we've got years on the bottom, and I know it's very small, but I'll show you over there, there are 2,065. And if I were to trace this up, they're looking at the computing power of a single transistor
would actually rival all of the intelligence of all of the humans on the planet Earth. That's nuts! And yet we're already seeing that trend continue, since 1965.
Now, just backing up, if you think about Moore's Law, and we think about the computing that's there, we think about sensor and networks, we think about robotics, which I absolutely love, think about
3D printing, synthetic biology, digital medicine, nanomaterials, artificial intelligence -- this is the world that our kids are in, and it's not stopping. This development is absolutely not stopping,
which is so exciting. But at the same time, it's almost like this blend of fantasy and reality. And I'm a product of the '70s, the early '70s, and how many of you remember Six Million Dollar Man, Lee
Majors -- DA na na na na, na na na na, na na na na, na na... I used to run around like that all the time! DA na na na na, na na na na, na na na na, na na na na -- I know. And it seemed like this is,
like, science fiction, right? Science fiction. We'll never have that. And then we start looking at what's happening in medicine now, and we've got bionic hands that are actually used. I don't know if
you're even aware of this, this is so amazing to me. People who -- amputees or whatnot, getting a prosthetic hand that not only is functional, but it can feel. That those sensors are actually tied
into our nerves within our own arm, sending impulses to the brain. So someone who has actually lost a hand can actually feel the hand of the child that they're holding. That's incredible! And it's
not this na na na na na... But this is the world that we're in, which is so cool!
>> [INAUDIBLE] 3D printer.
>> See, you could! Built a little 3D printer, you could totally do that! Okay. How about autonomous vehicles? Have you been following this?
>> Yes.
>> Oh, my gosh! Okay, so I'm from Michigan, right? Auto industry. They're, like, hey, we've got to be on top of this, right? Well, if you haven't followed this this closely, obviously we've got a lot
of autonomous vehicles already out there. Google's got 'em. And autonomous vehicles, they're going to be operational without you, to some degree, or you might be doing nothing. And this -- I want you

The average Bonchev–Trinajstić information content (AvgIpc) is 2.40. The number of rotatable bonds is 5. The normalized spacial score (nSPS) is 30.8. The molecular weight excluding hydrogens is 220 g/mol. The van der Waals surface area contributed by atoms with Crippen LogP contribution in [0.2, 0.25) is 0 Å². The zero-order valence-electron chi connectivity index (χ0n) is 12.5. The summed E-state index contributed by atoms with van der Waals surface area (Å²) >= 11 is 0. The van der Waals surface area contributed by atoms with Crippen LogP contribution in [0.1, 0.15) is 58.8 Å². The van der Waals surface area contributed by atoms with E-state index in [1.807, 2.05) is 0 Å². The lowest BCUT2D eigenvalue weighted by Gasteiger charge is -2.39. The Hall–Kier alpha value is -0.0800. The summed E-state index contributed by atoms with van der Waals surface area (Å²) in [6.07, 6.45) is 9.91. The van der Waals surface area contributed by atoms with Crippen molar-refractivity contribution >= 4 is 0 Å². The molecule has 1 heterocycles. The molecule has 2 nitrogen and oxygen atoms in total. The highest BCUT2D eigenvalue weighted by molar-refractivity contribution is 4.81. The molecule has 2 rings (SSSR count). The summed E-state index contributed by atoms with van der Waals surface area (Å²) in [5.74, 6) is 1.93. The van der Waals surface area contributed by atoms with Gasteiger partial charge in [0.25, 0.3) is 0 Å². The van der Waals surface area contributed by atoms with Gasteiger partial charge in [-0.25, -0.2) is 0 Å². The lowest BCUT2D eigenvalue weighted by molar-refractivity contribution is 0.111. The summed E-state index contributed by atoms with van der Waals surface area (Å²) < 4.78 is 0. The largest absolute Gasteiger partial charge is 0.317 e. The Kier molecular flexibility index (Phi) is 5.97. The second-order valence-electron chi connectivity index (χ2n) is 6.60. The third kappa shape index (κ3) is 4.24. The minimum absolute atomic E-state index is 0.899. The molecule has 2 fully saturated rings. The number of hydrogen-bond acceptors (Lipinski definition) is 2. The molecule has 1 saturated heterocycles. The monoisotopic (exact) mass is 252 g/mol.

to think -- just reflect on this for a minute. Imagine getting yourself into a plastic bubble, plastic, that's not much bigger than the chair you're sitting in, and you tell the computer where you
want to go. There's no steering wheel. There are no brakes. It just takes you there. You feel confident with that? Do you want to give up that much control yet? That's a little unnerving. And yet
this whole concept -- it's built on GPS, and that autonomous vehicle knows where it is on the planet, and can navigate the roads without you, taking you where you want to go. Now, the technology
that's so amazing to me here, they're even projecting it in the next few years that the GPS will be so precise, it'll be within three millimeters of the surface of the car. We're not talking, like,
19 feet, or 9 feet, which is where it is now, which makes me a little nervous, because when the car stops in front of me -- I mean, nine feet? I want to make sure I'm stopped. But if we're talking
three millimeters, good Lord!
The intent, obviously, is to reduce traffic accidents, to manage that. Reduce costs tremendously, because if you're not having to do things out of metal -- I mean, you're cutting down costs, must more
efficient -- and yet think about kids going on a school bus, what would that look like? It looks like a -- almost like a little centipede kind of thing, every kid gets in their own little pod. Bus
driver? Don't even have to worry about the bus driver. Kids aren't going to be slapping each other and being naughty in the back, they're all getting their own little autonomous pod, it takes off for
the school, and all of a sudden it breaks apart, and they all go in different directions to go home. How would you feel about putting your five-year-old in the autonomous car, and say, "Go to
grandma's! Bye-bye, honey." I mean, really? That kind of freaks me out a little bit! But this is not far away! And in Michigan, they're talking about, let's develop -- let's get an autonomous lane
between Detroit and Lansing so we can start testing this thing with the autonomous vehicles. And all those vehicles that are going to be in that lane are autonomous; maybe not be a driver, or if
there is a driver, there's not a steering wheel. It's fascinating what the kids are going to be encountering as they continue to get older. Hard for us to fathom. And everyone I talk to with this
whole mindset, this is a difficult one to swallow, just giving up that much control. But just to give you -- ease your minds a little bit, before we get to that point, there will absolutely be
autonomous vehicles, where there already are, that give you some control, too. So you've got control, and there are things that it's going to do, like brake for you when the car pulls in front,